The car industry is back! The last decade has been a little like wheelspin at the line but we're finally getting some traction. The Las Vegas Convention Center was jam-packed with 60,000 weary enthusiasts drooling over the latest trends, crazy builds, and hottest products. Previously empty halls inviting a siesta were congested with manufacturers, cars that barely resemble their stock look, and the occasional fatigued booth model while attendees battled to swim upstream. Join MotoIQ for some autoerotica action!
If you’re already planning to skip this article because it includes the word “Doodlebug” in the title, then I implore you to read on. What we stumbled onto is no kid’s toy: some deranged individual took a cheap, Walmart bike and then strapped an actual go-kart racing engine to it, lost interest, and put it on Craigslist. And then we picked it up because if it’s one thing a man needs in his life, it’s an interesting story to have told at his funeral.
The interesting thing about a massive (re)wiring project is that a really, really large portion of the project does not even involve touching wires. Think about it for a moment. Once the car is completely gutted, and you’ve made your electronic components selection, and you’ve plunked down your hard-earned pennies to get the electronics into your hands, you now have to figure out where to place everything. And, if you want to do it right, that means fabrication. Double stick tape only goes so far.
A proper race car is nothing without control and control comes in the form of a number of components that help one another work to their maximum efficiency. Tires of course are a huge part of control but just putting sticky tires on an otherwise stock car wont do you as much good as you think. You need a proper suspension setup to match.
A few years ago we got to test a sample of KW Suspensions' electronically adjustable DDC coilovers while visiting them at their German global headquarters. We sampled a 3 series BMW coupe on twisty German back roads and on the Autobahn and came away favorably impressed. We were able to easily, and quickly, adjust the suspension from comfortable to firm to match our current driving modd and/or road conditions.
Many of us out there, new or otherwise to our beloved car culture, don’t realize the difference between a track car and a race car and it has nothing to do with lap time. What makes a proper race car is not horsepower or giant tires it’s all about optimization of a given platform the only limitations being budget and a rule book. A proper race car has thousands of man hours into it on things that you’ll never see unless pointed out. A proper race car is re-built and re-imagined from the ground up.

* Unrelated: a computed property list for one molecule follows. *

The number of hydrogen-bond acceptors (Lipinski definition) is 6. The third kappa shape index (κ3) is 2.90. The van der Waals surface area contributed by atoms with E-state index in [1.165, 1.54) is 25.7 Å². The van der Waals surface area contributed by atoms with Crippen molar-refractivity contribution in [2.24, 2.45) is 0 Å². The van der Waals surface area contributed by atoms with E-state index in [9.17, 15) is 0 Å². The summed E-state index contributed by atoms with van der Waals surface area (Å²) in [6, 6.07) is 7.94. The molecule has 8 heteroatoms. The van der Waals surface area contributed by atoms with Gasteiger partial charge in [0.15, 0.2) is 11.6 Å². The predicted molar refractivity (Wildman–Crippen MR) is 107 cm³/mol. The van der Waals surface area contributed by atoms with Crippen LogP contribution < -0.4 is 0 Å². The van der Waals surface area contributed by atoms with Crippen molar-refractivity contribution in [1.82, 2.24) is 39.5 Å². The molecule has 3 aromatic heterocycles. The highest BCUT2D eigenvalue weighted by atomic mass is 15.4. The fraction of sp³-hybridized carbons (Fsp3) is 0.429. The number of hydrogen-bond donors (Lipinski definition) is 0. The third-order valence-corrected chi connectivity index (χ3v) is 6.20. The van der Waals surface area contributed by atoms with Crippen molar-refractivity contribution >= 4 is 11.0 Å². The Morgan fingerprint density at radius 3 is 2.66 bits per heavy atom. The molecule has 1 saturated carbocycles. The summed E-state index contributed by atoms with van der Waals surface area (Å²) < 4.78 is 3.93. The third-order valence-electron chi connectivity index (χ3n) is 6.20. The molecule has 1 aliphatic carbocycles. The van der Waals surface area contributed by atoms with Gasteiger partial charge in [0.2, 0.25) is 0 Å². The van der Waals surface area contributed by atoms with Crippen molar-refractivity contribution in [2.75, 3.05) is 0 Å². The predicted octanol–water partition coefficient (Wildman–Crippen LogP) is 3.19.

We're back to check out Level Motorsport's great work on this little BMW racer, and this time we conclude with the brakes and engine components. How much power is this car (which is fully built with used or in-house fabricated components) putting down, you ask? We've got the dyno chart, too.
If you are a Honda fan or a follower of Time Attack then you are probably familiar with the Spoon Sports USA Civic, the little Honda that could. Last year the Spoon Civic with Formula Drift Champion Dai Yoshihara at the wheel, set the Time Attack world on its ear by surpassing the previously thought unbeatable FWD Unlimited lap record for Buttonwillow 13 CW.
Take a look at this crazy E30 BMW, and learn the story of how it went from a street-driven rust bucket of a 325i to the time attack and hill climb racer it is today. And it was all built by one guy with second-hand parts!
Our Project Mustang came stock with pretty decent brakes. From the factory our Ford features 4 piston Brembo calipers with 355x32mm one piece rotors. However, we still wanted to upgrade our brakes as our much wider tires, 20" wheels, upgraded suspension and engine would stress the brakes a lot more. Our Mustang also weighs a punishing 3700lbs with really cooks the brakes. The Ford factory has put larger brakes on some of the higher end SN197 Mustangs so we figured we should follow suit as well.
What many fail to realize is that there is an incredible amount of passion and fun to be had in the competitive realm. Fun and competitive/pro drifting are not mutually exclusive. It’s not a decision between keeping drifting fun and competitive driving. There is not more passion in the grassroots world. The two are just very different. The point of this editorial series is not intended to further divide professional and grassroots drifting, but rather to bring the two together and showcase that there are many similarities in the passion, commitment, and enjoyment levels for those involved in either.
I am not a gamer, I have never liked video games and never gotten good at them. I have always felt that I don't have the time for them. I mean, I own a driving simulator chair with force feedback that my daughter plays with when she does Grand Turismo on our home big screen TV but I never got into it and when I have played it, I have always felt that it feels nothing like a car, not enough anyway where I could jump in and drive it.